After two decades, Levin to retire in 2013

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Photo by Earl Lee.

After two decades leading the University, Richard Levin will end his presidency after this academic year.

Levin’s announcement, emailed to the Yale community Thursday morning, was not totally unexpected: He had said previously that he would see the Yale Tomorrow drive to its conclusion before departing. With Yale Tomorrow concluded in July 2011, a new set of four-year labor contracts ratified over the summer and Yale-NUS College set to open in Singapore next fall, Levin told the News he felt it an apt time to step down.

Levin said he told the Corporation three years ago that he had several objectives he wanted to complete before leaving Yale — settling the labor contracts, balancing the budget, developing West Campus, launching Yale-NUS in Singapore and constructing the two new residential colleges.

Of those stated goals, Levin leaves one notably unfulfilled: Yale still needs to raise roughly $300 million to complete the new residential colleges, a $500 million project.

“The best thing I can do is to raise as much for my successor as I can, to leave some sort of dowry behind,” Levin said. “And depending on who the successor is, it may be a person who has similar experience with this.”

Former Yale Corporation Senior Fellow Roland Betts ’68 said the University is “one or two major gifts away from breaking ground,” adding that he expects Levin to work on fundraising for the colleges and to continue serving on the board of Yale-NUS during his sabbatical year.

But after his nearly 20 years in Woodbridge Hall — currently, the longest term of any Ivy League president — Levin’s decision still caught many off guard.

Several faculty and administrators interviewed said they had been expecting Levin to step down in the near future. But most learned of Levin’s plans Thursday morning, either from his email or during a meeting of deans and directors. Yale College Dean Mary Miller, who was at the meeting, called the timing of the announcement an “enormous surprise.”

“I immediately rolled back to 20 years ago,” Miller said. “As a tenured member of the faculty who had received the news of Rick Levin’s appointment with such incredible joy, and to feel the time collapsing across this 20 year span. It felt downright teleological, this sense of an era.”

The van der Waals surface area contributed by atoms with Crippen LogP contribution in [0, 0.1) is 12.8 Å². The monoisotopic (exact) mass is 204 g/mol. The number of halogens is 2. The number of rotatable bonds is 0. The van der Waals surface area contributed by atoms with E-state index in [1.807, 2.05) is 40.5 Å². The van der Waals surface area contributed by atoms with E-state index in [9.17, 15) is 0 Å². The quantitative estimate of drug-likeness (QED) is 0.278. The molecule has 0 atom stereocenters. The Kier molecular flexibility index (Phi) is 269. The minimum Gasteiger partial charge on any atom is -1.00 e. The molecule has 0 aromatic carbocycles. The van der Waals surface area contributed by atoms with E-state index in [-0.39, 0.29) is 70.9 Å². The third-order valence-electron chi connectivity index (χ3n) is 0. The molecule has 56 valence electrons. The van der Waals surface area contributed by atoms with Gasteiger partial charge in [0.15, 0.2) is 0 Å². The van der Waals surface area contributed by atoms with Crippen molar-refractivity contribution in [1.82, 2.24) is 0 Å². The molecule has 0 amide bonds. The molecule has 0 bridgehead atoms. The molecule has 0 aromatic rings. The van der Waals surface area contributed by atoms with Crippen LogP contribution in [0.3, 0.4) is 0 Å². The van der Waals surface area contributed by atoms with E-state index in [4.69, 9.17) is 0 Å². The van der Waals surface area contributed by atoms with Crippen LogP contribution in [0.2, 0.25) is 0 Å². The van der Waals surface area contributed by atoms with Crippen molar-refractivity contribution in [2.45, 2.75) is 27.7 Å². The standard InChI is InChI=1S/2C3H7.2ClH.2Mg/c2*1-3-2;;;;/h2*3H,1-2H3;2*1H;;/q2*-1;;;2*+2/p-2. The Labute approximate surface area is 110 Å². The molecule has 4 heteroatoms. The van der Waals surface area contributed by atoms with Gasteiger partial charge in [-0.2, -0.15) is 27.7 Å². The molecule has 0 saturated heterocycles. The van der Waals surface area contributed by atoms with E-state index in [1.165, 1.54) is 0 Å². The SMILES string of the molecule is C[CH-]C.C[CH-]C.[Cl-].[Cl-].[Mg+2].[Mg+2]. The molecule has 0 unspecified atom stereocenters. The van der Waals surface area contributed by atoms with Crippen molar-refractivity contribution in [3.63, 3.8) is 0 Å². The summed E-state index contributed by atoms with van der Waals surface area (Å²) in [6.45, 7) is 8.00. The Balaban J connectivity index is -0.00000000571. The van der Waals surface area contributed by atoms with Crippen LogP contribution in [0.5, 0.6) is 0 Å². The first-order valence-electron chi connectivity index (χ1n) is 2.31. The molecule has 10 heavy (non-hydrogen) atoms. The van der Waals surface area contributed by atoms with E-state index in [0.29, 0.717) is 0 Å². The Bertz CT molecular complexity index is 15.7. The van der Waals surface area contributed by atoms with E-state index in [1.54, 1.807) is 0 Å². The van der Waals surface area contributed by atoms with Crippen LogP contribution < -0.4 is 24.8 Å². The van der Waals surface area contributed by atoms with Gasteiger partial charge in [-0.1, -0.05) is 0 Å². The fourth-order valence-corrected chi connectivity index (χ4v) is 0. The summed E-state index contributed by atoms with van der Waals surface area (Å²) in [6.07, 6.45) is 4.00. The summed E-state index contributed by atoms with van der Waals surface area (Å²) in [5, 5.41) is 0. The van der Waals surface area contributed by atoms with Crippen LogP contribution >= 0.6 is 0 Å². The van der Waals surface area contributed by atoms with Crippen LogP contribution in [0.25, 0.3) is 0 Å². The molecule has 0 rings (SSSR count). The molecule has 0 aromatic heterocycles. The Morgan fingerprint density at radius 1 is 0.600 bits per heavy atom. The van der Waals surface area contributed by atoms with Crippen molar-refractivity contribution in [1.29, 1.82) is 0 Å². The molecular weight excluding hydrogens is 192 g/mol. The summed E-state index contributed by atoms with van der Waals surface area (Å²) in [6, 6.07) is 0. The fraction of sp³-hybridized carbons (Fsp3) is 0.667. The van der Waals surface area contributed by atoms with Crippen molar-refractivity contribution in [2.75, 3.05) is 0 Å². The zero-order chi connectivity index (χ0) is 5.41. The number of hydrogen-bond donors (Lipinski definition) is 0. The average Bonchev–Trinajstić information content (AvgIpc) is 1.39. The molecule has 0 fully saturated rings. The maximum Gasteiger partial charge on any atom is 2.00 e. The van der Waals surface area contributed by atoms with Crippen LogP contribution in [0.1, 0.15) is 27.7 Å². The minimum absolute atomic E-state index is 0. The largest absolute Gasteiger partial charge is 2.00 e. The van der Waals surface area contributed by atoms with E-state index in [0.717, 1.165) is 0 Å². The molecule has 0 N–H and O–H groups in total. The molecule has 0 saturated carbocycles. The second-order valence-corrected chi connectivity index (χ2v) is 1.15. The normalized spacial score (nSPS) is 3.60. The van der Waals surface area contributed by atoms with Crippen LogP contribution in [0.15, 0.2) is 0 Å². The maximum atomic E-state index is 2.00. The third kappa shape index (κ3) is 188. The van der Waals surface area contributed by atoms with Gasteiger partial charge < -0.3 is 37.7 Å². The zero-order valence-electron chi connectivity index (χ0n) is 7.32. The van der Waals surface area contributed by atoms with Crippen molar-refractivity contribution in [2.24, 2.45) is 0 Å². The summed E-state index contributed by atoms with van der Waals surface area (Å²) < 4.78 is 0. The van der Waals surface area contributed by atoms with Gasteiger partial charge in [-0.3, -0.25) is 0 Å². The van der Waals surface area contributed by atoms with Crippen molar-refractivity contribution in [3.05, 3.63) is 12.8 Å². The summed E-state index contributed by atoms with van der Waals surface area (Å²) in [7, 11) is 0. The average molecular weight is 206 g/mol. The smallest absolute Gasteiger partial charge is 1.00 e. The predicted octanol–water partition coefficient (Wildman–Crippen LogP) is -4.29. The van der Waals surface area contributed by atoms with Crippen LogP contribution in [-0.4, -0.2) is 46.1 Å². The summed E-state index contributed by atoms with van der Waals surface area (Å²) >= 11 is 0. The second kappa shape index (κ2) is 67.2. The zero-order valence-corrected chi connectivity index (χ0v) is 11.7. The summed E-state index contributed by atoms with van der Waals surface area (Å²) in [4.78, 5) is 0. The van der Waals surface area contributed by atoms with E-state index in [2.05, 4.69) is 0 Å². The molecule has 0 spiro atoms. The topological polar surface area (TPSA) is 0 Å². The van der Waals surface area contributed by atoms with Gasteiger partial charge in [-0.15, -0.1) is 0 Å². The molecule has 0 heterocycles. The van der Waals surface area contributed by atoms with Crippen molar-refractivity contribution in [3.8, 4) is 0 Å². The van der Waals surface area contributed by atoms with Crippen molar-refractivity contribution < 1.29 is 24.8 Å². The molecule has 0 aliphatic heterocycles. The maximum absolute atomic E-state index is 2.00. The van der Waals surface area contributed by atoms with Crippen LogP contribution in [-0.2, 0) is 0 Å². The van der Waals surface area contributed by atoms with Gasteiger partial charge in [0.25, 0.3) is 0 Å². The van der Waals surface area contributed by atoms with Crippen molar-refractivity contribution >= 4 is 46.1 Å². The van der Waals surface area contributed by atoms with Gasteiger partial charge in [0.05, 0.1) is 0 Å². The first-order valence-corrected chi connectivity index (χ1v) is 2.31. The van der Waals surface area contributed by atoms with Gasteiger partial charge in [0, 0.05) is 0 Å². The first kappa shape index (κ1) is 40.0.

Fifty-seven of 112 students interviewed Thursday said they were “surprised” or “shocked” by the news of Levin’s departure.

Twenty one said they expected his departure to hurt the University, and some said they are worried his successor will not continue Levin’s projects with the same success.

Levin will take a one-year sabbatical at the end of the academic year and use the time to write about economics and higher education, though he said he does not have concrete plans for his next major commitment.

“I might resume teaching, I haven’t really decided. I get a sabbatical so I’ll take some time writing, and coming back to the faculty would be one of the options,” Levin said. “Going onto some other type of job, either a full time leadership job or assembly of part-time commitments, would be another. I haven’t really decided.”

Levin was one of three contenders to head the National Economic Council during the winter of 2010-’11, and while the job was eventually given to Gene Sperling LAW ’85, Yale Historian Gaddis Smith ’54 told the News Thursday that Levin planned to step down if awarded the position. Levin said he has been given no current offers for positions at any other institutions.

Levin received his Ph.D. in economics from Yale in 1974 and chaired the economics department from 1987 until 1992. He then served as dean of the Graduate School of Arts and Sciences before his appointment to the presidency in 1993.

Jane Darby Menton, Sophie Gould, Kirsten Schnackenberg, Lindsey Uniat, Dan Weiner, Clinton Wang, Antonia Woodford and Julia Zorthian contributed reporting.

Comments

  • Carl

    “Of those stated goals, Levin leaves one notably unfulfilled: Yale still needs to raise roughly $300 million to complete the new residential colleges, a $500 million project.

    “‘The best thing I can do is to raise as much for my successor as I can, to leave some sort of dowry behind,’ Levin said.”

    Reading between the lines, the message is clear.

    If people want to thank Rick Levin for his 20 years of leadership, there’s no better way than to help raise the funds for the new residential colleges, and make them the capstone of his presidency.

  • ldffly

    My answer is “No.” Though I don’t have much money, what I have will not be available for these new colleges.